Friday, April 27, 2012

Batman: 13 I've Got Batman In My Basement!

Batman is a DC Comics character, and Batman: The Animated Series is owned by Warner Home Video. If you'd like to purchase this episode, you may do so here; if you'd like to buy the DVD box set, you may do so here. The story was written by Sam Graham and Chris Hubbell and directed by Frank Paur.

Deep brass instruments contrast with heavy use of the xylophone to give us a score both ominous and playful. A closet door is open, the light diminishing with each step down.

The moon is high in Gotham's sky, and we pan to the world's toughest looking window cleaners. They stop on a floor with a scintillating egg and proceed to steal it with finesse. Changing out of their jump suits on a nearby rooftop, they stop to remark how easy it was.

The incantation is complete – Batman is summoned! He quips, but before he can get to disassembling criminals, a giant bird knocks him down. (Like they do.)

To read the rest, go to this page.

Tuesday, April 24, 2012

In a Diner, Which is Every Diner

I look across the table at her, and she smiles at me. I smile back, and drop a too slow, overly suggestive wink. She cracks up, kicking my foot under the table. We finish our lunch in companionable silence and order dessert. A large sundae that practically swims in chocolate fudge is brought to the table, and we grin at each other like the children we are.

There is nothing between us for many minutes but the slow savoring of cheap ice cream in large quantities. Finally, I push back from the speckled Formica table with an appreciative belly pat. I close my eyes as the sugar races through my blood, enjoying the warmth of it. I feel her watching me. I enjoy that too.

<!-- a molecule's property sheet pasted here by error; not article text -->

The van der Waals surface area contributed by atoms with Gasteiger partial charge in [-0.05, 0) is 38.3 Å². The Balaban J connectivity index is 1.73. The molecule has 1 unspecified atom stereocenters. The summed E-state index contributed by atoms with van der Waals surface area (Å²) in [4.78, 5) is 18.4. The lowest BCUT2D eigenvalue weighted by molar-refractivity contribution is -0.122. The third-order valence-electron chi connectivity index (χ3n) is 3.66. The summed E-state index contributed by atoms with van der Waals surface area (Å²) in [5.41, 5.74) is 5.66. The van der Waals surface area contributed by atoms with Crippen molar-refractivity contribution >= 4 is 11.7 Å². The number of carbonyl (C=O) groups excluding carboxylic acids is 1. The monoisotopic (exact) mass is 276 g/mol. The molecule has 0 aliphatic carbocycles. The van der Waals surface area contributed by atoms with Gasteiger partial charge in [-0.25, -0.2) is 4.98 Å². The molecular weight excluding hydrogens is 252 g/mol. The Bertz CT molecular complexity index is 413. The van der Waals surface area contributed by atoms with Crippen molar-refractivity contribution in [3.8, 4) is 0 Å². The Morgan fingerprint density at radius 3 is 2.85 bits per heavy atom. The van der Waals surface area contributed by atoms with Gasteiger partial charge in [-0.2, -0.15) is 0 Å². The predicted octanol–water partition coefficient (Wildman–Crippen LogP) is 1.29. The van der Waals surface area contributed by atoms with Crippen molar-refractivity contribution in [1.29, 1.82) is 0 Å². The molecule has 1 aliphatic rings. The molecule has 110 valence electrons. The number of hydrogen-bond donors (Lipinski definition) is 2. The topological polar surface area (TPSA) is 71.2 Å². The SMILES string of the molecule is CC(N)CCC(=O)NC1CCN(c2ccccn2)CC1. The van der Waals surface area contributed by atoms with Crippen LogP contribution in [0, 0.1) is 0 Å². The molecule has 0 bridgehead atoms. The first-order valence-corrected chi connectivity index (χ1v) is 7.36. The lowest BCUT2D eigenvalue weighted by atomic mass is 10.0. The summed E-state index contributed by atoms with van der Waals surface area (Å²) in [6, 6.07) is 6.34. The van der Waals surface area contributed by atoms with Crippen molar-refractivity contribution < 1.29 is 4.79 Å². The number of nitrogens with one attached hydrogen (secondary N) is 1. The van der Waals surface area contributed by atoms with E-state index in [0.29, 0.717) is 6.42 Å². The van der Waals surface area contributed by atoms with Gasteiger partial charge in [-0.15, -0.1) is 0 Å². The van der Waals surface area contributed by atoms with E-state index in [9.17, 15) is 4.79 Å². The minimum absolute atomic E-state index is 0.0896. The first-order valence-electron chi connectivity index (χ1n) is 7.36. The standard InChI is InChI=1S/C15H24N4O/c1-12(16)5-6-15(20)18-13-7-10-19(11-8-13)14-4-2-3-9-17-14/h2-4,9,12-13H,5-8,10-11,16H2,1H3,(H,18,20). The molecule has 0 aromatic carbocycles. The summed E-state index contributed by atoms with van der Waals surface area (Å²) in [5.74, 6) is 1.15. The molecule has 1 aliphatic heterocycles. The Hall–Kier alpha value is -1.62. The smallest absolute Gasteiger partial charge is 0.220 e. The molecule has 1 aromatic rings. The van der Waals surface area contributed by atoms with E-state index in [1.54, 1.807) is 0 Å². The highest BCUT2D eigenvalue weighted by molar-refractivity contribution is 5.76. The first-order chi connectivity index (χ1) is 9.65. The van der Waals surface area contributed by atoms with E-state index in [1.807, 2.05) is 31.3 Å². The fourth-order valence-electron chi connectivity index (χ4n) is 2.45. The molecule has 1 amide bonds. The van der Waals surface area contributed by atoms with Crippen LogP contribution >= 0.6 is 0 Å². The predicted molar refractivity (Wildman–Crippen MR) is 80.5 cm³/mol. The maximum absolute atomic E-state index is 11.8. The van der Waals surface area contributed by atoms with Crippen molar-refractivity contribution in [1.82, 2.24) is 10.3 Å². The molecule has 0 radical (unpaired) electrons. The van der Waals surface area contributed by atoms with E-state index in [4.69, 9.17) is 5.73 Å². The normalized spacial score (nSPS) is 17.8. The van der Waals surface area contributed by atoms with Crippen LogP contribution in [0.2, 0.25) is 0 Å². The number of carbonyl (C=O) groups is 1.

When I open my eyes again, hers are on me. She looks around carefully and places one hand on the corner of her mouth. With a final circumspect glance, her pink tongue peeks out. I lean forward and cross my arms, bumping her elbow on purpose. Her spoon clinks against the now empty bowl of ice cream, the sound a tiny chime. She gives me mock disapproval under lowered eyebrows.

Our waitress appears then, and asks, “How was it all?”

My wife’s expression clears up like a sudden Florida rain. “A-mazing,” she says with a smile like a flashbulb, giving the first vowel a lingering hard pronunciation.

Yeah,” I concur. “Yeah, yeah, yeah,” I trail off into the silence. I feel another kick under the table, almost a nudge.

You two,” the waitress says with a smirk and a gentle shake of her head. She places the check on the table and points at the front counter. “When you’re ready.”

All of this is lost on the people around us at the little roadside diner; all of this is lost on us.

I will never learn that my wife picked up the surreptitious raspberry from a boyfriend she had in high school; I've long forgotten that the telegraphed wink came from a college girlfriend. Faux anger she learned from her mother; the amiable elbow bump I absorbed from my father.

As we get up to leave with the slight delirium that accompanies the feeling beyond satiety, I hold her coat. She shimmies into it, giving a delicate little hop to let me know she’s situated. When she was in third grade, she saw another little girl do this when her mother held a purple parka open for her. I grab the check from the table and head for the register.

When the credit card receipt prints out, I sign it with a flourish copied from a man I saw when I was seventeen. The door jingles as I hold it open for her with one hand and make a doorman's sweep with the other, like my father's business partner used to do for clients.

Once inside the car, I fail to realize our marks on one another are as indelible as they are subtle. The idea that we are pieces of one another slips by me like the miles of lonely desert highway outside.